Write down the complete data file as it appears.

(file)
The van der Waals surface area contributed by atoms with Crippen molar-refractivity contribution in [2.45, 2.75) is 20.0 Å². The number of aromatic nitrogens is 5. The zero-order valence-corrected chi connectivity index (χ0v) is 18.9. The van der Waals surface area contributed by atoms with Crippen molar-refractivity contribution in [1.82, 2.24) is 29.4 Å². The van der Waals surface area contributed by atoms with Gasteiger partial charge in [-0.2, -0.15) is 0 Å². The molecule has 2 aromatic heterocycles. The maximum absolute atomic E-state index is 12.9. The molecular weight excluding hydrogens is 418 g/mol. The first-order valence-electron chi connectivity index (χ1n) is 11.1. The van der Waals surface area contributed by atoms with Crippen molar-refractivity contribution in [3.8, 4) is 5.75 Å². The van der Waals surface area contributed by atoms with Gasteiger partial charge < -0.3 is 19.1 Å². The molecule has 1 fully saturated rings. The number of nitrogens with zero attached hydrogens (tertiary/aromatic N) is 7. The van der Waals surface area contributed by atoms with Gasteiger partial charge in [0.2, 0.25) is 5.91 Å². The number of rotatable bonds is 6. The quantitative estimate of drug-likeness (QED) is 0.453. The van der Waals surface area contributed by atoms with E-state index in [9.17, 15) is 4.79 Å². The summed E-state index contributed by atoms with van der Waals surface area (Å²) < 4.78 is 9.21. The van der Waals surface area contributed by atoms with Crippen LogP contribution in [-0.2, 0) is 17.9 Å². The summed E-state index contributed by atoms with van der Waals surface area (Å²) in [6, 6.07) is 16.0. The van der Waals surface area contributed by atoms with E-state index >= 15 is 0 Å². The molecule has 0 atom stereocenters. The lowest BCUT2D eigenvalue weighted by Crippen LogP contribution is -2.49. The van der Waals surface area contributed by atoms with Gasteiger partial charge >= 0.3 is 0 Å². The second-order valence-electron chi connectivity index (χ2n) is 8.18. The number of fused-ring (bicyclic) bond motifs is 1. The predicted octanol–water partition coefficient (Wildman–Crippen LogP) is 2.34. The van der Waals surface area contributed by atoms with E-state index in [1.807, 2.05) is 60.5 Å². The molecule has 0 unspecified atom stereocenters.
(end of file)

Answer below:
The van der Waals surface area contributed by atoms with Crippen molar-refractivity contribution in [2.45, 2.75) is 20.0 Å². The number of aromatic nitrogens is 5. The zero-order valence-corrected chi connectivity index (χ0v) is 18.9. The van der Waals surface area contributed by atoms with Crippen molar-refractivity contribution in [1.82, 2.24) is 29.4 Å². The van der Waals surface area contributed by atoms with Gasteiger partial charge in [-0.2, -0.15) is 0 Å². The molecule has 2 aromatic heterocycles. The maximum absolute atomic E-state index is 12.9. The molecular weight excluding hydrogens is 418 g/mol. The first-order valence-electron chi connectivity index (χ1n) is 11.1. The van der Waals surface area contributed by atoms with Crippen molar-refractivity contribution in [3.8, 4) is 5.75 Å². The van der Waals surface area contributed by atoms with Gasteiger partial charge < -0.3 is 19.1 Å². The molecule has 1 fully saturated rings. The number of nitrogens with zero attached hydrogens (tertiary/aromatic N) is 7. The van der Waals surface area contributed by atoms with Gasteiger partial charge in [0.2, 0.25) is 5.91 Å². The number of rotatable bonds is 6. The quantitative estimate of drug-likeness (QED) is 0.453. The van der Waals surface area contributed by atoms with E-state index in [9.17, 15) is 4.79 Å². The summed E-state index contributed by atoms with van der Waals surface area (Å²) < 4.78 is 9.21. The van der Waals surface area contributed by atoms with Crippen LogP contribution in [-0.2, 0) is 17.9 Å². The summed E-state index contributed by atoms with van der Waals surface area (Å²) in [6, 6.07) is 16.0. The van der Waals surface area contributed by atoms with E-state index >= 15 is 0 Å². The molecule has 0 atom stereocenters. The lowest BCUT2D eigenvalue weighted by Crippen LogP contribution is -2.49. The van der Waals surface area contributed by atoms with Gasteiger partial charge >= 0.3 is 0 Å². The second-order valence-electron chi connectivity index (χ2n) is 8.18. The number of fused-ring (bicyclic) bond motifs is 1. The predicted octanol–water partition coefficient (Wildman–Crippen LogP) is 2.34. The van der Waals surface area contributed by atoms with E-state index in [1.807, 2.05) is 60.5 Å². The molecule has 0 unspecified atom stereocenters.